By G.R. Whale
Be it recreational, personal or vocational applications, pickup trucks seem to get altered more than most vehicles beyond hard-core four wheelers and van and coach conversions. Some are cab-and-chassis modifications by an authorized upfitter, but more often, it’s a pickup used as a blank canvas.
More equipment becomes factory-available as pickups grow in popularity. A few generations ago, you couldn’t get factory side steps; now you have choices in finish and style. Think of the wheel options for half tons, too. The question with almost any accessory or upgrade is how to do it.
Factory equipment comes with a vehicle warranty and is fully engineered, validated to work with your truck and road legal. There are no concerns about the airbags working properly because it has a winch, failing smog tests or funky trailer wiring that could make your dash melt. It’s included in financing and online resale calculators by default and the cost often can’t be beaten by the aftermarket.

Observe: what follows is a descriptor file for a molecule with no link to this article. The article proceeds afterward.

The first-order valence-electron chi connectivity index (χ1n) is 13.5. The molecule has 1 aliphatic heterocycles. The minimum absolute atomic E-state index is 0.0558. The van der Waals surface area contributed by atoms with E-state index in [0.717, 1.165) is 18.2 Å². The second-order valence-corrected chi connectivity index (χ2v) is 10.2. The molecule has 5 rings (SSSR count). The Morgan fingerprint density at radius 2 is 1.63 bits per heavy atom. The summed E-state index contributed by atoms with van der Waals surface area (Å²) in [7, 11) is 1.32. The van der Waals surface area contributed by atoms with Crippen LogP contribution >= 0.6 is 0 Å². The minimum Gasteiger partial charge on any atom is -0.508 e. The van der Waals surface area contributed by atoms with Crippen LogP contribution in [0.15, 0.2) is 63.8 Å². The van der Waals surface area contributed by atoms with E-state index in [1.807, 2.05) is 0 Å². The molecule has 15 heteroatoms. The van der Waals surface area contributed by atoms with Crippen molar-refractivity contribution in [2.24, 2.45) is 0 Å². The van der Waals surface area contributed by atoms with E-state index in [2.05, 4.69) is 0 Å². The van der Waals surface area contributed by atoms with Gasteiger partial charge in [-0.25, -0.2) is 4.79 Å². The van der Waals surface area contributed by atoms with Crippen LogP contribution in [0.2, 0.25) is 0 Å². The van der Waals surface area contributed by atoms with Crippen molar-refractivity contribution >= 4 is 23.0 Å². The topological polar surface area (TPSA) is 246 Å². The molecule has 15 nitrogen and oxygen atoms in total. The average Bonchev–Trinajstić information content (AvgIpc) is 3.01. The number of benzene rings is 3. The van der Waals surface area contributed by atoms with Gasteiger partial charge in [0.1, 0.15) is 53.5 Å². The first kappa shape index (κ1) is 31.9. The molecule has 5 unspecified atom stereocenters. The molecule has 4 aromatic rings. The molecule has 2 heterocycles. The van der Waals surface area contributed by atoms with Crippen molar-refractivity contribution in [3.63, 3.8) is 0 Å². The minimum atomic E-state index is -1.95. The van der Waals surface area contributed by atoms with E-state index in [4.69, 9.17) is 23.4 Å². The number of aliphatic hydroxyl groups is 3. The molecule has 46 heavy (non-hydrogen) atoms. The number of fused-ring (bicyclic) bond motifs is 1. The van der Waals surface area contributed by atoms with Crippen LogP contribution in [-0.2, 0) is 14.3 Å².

Manufacturer accessory divisions such as Fiat Chrysler Automobiles’ Mopar and Toyota’s TRD offer the same validation (and financing if added when new) of factory equipment, though the warranty is often determined by who does the installation. As accessories go, they usually aren’t cheap.
The aftermarket offers the broadest spectrum, often at better prices, though the warranty only applies to the accessories and could void your truck warranty. System integration is unknown: If the dinghy tow-bar mount for your compact pickup will affect airbag operation or the 22s drop your payload by a ton, do you think they’ll tell you? And they’re not financed with the truck purchase.
Which method do you prefer for which additions to your pickup?
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